To Believe is to be Vulnerable – The ‘disadvantages’ of being a believer
The arrest, harassment, inhumane treatment and finally death in custody of Father Stan Swamy in India on July 5, 2021, reveal some important consequences of our faith. Among them, there is the apparent helplessness and total vulnerability of a believer in the face of certain operatives in the state machine and of those forces for whom fairness, justice, peace, and ultimately any noble principle of civil morality are meaningless.
In such circumstances, a believer, whose faith life is based on justice, peace, fraternity, freedom, forgiveness and reconciliation, and who tries to live in a manner consistent with what he or she professes, ends up becoming an easy target for fanatics and fundamentalist forces that aim to destroy every trace of diversity and dissent in order to impose on the nation an ideological tyranny that homogenizes culture, religion, language and government.
In this article we will try to reflect on the “vulnerable” dimensions of faith in the contemporary conflictual context. Obviously, it is not always easy to distinguish between genuine faith and fundamentalist fanaticism, the latter being either sadistic and violent, or masochistic and non-violent. Therefore, our reflections will go beyond this specific issue. We will also explain the ways a believer’s vulnerability can come to be seen as his or her true strength.
The act of faith and its content
The content of faith (fides quae) is defined in reference to intellectual assent to and profession of a set of beliefs. The act of faith (fides qua), on the other hand, consists of a personal and devout orientation to God. These are two essential dimensions of faith. It can be said that the latter is more important than the former, yet the former is also part of the faith that is professed.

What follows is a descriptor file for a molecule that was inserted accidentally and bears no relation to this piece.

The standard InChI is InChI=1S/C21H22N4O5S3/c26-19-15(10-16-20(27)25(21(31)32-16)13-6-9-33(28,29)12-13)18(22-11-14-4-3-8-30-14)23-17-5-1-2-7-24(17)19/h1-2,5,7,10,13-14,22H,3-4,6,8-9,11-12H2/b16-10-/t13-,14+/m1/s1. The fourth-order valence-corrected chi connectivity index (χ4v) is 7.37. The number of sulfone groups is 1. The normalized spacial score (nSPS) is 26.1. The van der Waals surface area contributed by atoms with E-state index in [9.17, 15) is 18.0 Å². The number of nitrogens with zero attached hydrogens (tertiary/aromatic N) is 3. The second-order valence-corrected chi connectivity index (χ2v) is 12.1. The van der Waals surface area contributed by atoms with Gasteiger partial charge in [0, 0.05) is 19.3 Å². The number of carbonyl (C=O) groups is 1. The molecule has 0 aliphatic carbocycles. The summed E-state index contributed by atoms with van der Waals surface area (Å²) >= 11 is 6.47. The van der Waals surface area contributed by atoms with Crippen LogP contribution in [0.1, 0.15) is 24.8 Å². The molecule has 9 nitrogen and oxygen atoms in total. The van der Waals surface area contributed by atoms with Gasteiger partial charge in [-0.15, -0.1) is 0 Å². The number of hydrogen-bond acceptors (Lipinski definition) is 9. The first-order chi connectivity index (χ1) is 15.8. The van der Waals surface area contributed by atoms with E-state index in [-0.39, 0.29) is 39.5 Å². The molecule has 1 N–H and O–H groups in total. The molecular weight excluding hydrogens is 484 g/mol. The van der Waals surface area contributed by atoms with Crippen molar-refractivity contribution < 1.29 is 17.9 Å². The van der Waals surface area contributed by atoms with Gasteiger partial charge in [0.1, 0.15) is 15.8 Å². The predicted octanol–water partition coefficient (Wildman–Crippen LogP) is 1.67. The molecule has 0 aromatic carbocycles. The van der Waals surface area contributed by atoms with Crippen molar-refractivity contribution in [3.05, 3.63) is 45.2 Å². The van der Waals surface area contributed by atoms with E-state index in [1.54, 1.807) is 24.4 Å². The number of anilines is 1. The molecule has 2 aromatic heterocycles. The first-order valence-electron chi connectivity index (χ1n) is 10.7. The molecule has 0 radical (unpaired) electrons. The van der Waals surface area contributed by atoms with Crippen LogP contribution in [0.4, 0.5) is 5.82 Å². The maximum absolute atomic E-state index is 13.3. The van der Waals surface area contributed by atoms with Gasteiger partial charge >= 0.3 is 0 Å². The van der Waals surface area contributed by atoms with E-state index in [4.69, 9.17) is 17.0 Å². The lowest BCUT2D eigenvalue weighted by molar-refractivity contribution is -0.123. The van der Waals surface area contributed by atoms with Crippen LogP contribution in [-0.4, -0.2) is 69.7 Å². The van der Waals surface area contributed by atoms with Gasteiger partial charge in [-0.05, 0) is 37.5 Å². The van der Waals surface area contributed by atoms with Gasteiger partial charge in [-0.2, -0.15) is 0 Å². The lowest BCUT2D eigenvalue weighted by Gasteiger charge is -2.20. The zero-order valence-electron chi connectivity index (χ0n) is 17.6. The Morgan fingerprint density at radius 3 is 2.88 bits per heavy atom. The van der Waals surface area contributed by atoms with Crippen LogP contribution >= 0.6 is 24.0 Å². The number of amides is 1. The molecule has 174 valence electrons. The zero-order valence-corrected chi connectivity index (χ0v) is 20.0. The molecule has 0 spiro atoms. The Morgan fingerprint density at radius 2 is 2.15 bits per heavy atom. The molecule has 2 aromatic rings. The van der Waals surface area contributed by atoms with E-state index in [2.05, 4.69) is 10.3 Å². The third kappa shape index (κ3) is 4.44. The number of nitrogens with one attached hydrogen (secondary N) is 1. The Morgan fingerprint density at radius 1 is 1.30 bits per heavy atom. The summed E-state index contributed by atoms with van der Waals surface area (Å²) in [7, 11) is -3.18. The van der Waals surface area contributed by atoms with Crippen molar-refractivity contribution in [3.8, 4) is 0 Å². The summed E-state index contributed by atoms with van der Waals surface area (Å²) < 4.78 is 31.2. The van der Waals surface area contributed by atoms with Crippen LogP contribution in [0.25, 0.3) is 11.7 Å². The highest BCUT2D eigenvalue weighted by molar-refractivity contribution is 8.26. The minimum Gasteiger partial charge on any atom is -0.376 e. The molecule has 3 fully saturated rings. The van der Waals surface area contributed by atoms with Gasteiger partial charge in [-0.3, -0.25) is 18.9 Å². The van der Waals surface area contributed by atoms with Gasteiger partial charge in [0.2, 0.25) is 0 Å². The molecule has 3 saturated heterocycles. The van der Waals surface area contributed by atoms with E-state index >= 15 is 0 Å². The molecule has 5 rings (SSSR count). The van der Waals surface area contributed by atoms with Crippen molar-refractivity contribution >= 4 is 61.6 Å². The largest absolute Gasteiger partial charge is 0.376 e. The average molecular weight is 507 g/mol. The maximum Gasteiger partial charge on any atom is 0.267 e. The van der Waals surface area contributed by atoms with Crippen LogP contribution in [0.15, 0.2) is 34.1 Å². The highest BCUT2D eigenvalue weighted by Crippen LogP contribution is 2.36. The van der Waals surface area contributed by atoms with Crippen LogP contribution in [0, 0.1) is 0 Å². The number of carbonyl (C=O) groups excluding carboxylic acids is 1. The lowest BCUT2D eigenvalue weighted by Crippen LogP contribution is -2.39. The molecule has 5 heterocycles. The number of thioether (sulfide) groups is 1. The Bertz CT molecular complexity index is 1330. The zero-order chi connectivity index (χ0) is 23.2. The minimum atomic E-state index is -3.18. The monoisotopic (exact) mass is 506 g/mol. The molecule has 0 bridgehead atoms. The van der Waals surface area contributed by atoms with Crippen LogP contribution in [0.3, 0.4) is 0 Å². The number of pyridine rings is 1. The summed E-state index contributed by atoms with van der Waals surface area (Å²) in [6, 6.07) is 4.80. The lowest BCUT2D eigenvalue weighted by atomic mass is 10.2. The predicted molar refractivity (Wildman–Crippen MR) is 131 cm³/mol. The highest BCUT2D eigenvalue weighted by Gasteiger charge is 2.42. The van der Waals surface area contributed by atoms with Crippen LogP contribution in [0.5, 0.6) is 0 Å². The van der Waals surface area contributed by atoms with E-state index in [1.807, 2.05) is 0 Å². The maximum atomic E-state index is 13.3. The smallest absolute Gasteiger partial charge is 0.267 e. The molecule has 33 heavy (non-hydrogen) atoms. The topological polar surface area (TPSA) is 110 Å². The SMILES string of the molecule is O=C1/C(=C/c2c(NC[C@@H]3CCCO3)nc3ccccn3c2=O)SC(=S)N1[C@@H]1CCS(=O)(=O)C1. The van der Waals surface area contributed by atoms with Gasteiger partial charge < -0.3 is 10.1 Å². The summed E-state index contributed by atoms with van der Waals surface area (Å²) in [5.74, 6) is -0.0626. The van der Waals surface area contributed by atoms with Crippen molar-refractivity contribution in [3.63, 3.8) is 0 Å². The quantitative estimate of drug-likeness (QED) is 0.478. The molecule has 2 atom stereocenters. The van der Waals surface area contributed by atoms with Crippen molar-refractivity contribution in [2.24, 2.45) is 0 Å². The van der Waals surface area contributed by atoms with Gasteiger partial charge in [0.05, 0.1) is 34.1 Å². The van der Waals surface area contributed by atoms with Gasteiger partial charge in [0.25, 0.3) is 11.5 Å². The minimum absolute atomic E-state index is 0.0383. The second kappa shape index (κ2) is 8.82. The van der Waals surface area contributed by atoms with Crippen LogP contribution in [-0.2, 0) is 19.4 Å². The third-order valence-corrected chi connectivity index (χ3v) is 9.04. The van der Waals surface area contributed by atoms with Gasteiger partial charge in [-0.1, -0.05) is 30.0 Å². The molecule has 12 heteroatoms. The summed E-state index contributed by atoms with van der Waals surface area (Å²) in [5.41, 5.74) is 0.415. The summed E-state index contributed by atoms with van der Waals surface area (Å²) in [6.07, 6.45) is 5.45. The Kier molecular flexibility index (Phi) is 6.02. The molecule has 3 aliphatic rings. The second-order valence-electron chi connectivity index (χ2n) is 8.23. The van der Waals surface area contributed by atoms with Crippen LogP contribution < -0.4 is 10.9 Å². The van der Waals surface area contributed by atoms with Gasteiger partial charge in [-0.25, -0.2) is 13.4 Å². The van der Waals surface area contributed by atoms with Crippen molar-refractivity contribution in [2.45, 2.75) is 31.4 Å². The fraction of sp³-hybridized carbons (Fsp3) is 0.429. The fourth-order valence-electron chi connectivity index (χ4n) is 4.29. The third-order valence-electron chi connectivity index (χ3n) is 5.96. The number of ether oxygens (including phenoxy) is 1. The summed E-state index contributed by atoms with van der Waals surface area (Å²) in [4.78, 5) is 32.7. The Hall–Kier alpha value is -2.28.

Authentic reasons for believing can only be found if one embraces a relationship and commitment to faith. What must take place, then, is a real personal leap of faith, which involves risk and a sense of vulnerability. As one grows in faith, this vulnerability probably will move to the unconscious level. But sometimes it can surface in consciousness, even in the case of a staunch believer. For example, it may happen that some dimensions of a believer’s faith are challenged by factors such as scientific perspectives and discoveries, the suffering of the innocent, the enormity of evil in the world, the unanswered prayers of the distressed. In such circumstances, a believer may become vulnerable to the onslaught of serious doubts, and then the faith by which he or she turns to God (fides qua) may be weakened.
The wise fool versus the foolish wise
The vulnerability involved in one’s commitment to faith also emerges from the paradox that the “wise” prove to be “foolish,” and the “foolish” prove to be “wise.” It is not part of normal common sense that one would put oneself at such risk for matters relating to faith, that is, for beliefs that are not really visible or obvious. Therefore, those who pursue this avenue and take on such dangers appear “foolish” in the eyes of those who do not believe. Yet the “wise” who make their choices only if they ensure an immediate and visible return, or those who pursue a secure and protected life in this world, prove to be the true “fools” (cf. Luke 12:20) because of their inability to distinguish between what are transitory things and what is lasting. As much as the “wise fools” will fare better in the end, nevertheless in the immediate present they are exposed to mockery, criticism and even persecution.